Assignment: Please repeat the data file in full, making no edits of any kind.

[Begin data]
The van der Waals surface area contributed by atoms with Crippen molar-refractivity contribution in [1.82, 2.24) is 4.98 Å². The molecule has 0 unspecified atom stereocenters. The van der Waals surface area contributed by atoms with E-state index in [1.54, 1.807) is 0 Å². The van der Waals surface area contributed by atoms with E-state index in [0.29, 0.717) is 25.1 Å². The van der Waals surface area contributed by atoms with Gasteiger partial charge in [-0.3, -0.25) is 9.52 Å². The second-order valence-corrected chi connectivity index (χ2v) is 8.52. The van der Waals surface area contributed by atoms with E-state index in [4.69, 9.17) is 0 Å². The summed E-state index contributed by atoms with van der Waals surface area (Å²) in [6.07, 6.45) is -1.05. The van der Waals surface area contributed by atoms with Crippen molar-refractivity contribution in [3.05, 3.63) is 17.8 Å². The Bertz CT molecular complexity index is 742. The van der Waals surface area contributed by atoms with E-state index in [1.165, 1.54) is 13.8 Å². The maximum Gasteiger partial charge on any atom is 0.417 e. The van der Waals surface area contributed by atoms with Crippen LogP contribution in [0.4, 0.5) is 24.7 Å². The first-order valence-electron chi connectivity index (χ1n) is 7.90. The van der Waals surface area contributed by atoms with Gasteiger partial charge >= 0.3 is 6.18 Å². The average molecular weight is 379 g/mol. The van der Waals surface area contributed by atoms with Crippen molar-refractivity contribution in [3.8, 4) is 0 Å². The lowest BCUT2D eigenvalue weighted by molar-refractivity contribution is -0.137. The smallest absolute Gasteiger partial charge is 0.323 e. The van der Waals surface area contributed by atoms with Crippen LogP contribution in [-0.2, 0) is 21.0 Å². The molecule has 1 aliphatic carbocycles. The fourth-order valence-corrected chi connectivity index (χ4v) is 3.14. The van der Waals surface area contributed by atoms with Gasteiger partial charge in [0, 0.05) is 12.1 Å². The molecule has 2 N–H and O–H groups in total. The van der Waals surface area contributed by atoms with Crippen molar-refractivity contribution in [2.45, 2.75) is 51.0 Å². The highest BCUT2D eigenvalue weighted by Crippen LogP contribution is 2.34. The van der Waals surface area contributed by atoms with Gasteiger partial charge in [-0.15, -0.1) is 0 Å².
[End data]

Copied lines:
The van der Waals surface area contributed by atoms with Crippen molar-refractivity contribution in [1.82, 2.24) is 4.98 Å². The molecule has 0 unspecified atom stereocenters. The van der Waals surface area contributed by atoms with E-state index in [1.54, 1.807) is 0 Å². The van der Waals surface area contributed by atoms with E-state index in [0.29, 0.717) is 25.1 Å². The van der Waals surface area contributed by atoms with Gasteiger partial charge in [-0.3, -0.25) is 9.52 Å². The second-order valence-corrected chi connectivity index (χ2v) is 8.52. The van der Waals surface area contributed by atoms with E-state index in [4.69, 9.17) is 0 Å². The summed E-state index contributed by atoms with van der Waals surface area (Å²) in [6.07, 6.45) is -1.05. The van der Waals surface area contributed by atoms with Crippen molar-refractivity contribution in [3.05, 3.63) is 17.8 Å². The Bertz CT molecular complexity index is 742. The van der Waals surface area contributed by atoms with E-state index in [1.165, 1.54) is 13.8 Å². The maximum Gasteiger partial charge on any atom is 0.417 e. The van der Waals surface area contributed by atoms with Crippen LogP contribution in [0.4, 0.5) is 24.7 Å². The first-order valence-electron chi connectivity index (χ1n) is 7.90. The van der Waals surface area contributed by atoms with Gasteiger partial charge >= 0.3 is 6.18 Å². The average molecular weight is 379 g/mol. The van der Waals surface area contributed by atoms with Crippen molar-refractivity contribution in [3.8, 4) is 0 Å². The lowest BCUT2D eigenvalue weighted by molar-refractivity contribution is -0.137. The smallest absolute Gasteiger partial charge is 0.323 e. The van der Waals surface area contributed by atoms with Crippen LogP contribution in [-0.2, 0) is 21.0 Å². The molecule has 1 aliphatic carbocycles. The fourth-order valence-corrected chi connectivity index (χ4v) is 3.14. The van der Waals surface area contributed by atoms with Gasteiger partial charge in [0, 0.05) is 12.1 Å². The molecule has 2 N–H and O–H groups in total. The van der Waals surface area contributed by atoms with Crippen molar-refractivity contribution in [2.45, 2.75) is 51.0 Å². The highest BCUT2D eigenvalue weighted by Crippen LogP contribution is 2.34. The van der Waals surface area contributed by atoms with Gasteiger partial charge in [-0.15, -0.1) is 0 Å².